It is not a well known fact that Taiwan, a little democratic island state, had been a founding member of the United Nations and that Taiwan was only removed as a member in 1971 after the United Nations gave into the demands of mainland China following mainland China’s assertion of the “One-China Policy,” which claims Taiwan as Chinese territory, despite the 1949 Taiwanese Kuomintang government being the former ruling party of mainland China as well as the political party that had co-founded the U.N. The history, conflict, and discourse on “independence” between China and Taiwan are complex, but if you are interested in learning more, please click here or here!
The United Nation’s 71st General Assembly opened on Tuesday 9/13, and with that, the Taiwan’s United Nations Alliance campaigned for Taiwan’s re-entry into the U.N for the 13th time since the civic alliance was founded in 2003. Here is an excerpt from the NY Times Article:
“The United Nations talks about justice and human rights, yet they pretend we don’t exist,” said Ms. Ou, who, as the director of Taiwan’s United Nations Task Force, is charged with a campaign to gain greater recognition for her people. “It’s humiliating, ridiculous and childish.”
If you would like to read more from the same NY Time’s article, please click here!
The NYU dorm I live in organizes stimulating, educational trips around NYC, with the latest one being a guided tour around the U.N Headquarters building. I was not able to attend because of a time conflict with my classes, but I wonder… If I had gone on the privately organized, NYU-affiliated tour, with my Taiwanese & American passports, would I be barred from entering the building as countless of other Taiwanese citizens hoping to tour the U.N have? I really wish that I had tested out this socio-political experiment by first displaying my Taiwanese passport and being told that I cannot enter, and then showing them my American passport to gauge their reaction and response. By having both passports, I am essentially both Taiwanese and American. However, if only my American nationality is accepted for entry into the building but not my Taiwanese nationality, then what are they supposed to do with someone who is both “acceptable” and “unacceptable”? Instead of the usual “torn between two cultures” rhetoric, am I literally “caught between two worlds” now?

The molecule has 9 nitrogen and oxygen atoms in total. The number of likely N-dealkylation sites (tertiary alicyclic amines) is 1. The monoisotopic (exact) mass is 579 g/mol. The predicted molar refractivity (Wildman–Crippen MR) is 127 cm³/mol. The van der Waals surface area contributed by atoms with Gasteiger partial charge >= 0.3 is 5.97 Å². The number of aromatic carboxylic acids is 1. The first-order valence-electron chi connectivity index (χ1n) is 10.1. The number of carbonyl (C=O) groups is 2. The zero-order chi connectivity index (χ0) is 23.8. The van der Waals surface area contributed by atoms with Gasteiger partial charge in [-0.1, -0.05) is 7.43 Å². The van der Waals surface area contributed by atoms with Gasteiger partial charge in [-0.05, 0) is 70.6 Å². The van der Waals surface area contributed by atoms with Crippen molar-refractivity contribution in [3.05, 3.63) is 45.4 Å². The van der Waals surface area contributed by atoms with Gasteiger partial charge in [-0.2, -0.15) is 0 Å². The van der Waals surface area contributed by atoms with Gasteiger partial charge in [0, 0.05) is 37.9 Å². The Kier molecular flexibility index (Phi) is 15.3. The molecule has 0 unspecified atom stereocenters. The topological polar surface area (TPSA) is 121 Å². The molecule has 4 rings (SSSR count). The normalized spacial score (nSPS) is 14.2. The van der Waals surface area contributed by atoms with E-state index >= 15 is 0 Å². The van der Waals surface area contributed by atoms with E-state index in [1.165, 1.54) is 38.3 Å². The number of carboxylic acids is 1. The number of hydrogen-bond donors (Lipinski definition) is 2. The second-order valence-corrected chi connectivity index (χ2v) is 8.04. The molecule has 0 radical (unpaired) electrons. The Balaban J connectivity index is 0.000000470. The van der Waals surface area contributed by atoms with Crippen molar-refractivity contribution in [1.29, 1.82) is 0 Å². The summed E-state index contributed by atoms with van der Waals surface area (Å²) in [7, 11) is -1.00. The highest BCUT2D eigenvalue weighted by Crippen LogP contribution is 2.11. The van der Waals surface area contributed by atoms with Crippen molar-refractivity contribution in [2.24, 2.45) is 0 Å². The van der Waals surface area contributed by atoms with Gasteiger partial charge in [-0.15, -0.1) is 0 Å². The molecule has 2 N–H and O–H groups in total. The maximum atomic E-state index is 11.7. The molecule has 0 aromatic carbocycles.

Of course I could save the hassle and rejection by only displaying my American passport, but that would be as if I were actually apologetic for and ashamed of my Taiwanese nationality just because some supposedly “politically correct” intergovernmental organization does not recognize Taiwan’s status as an autonomous nation state. By going with the flow, I would also be turning a blind eye to the struggles that my Taiwanese compatriots have to endure, and how could I do that when I am not just American but also Taiwanese?
As a Politics and East Asian Studies major as well as a Taiwanese-American, I am eager to conduct this sociopolitical experiment in the future. I also truly hope that with time the U.N will actually uphold Article 1 of its founding charter, which is “[t]o develop friendly relations among nations based on respect for the principle of equal rights and self-determination of peoples, and to take other appropriate measures to strengthen universal peace” because what it is doing right now is but concessions to its superpower members. The U.N, as it is now, is but a travesty of the values of “social progress” and “sovereign equality” which it was founded upon, among many other disappointments, which I regrettably admit have made my dreams of working for the U.N a mere cynical disillusion.
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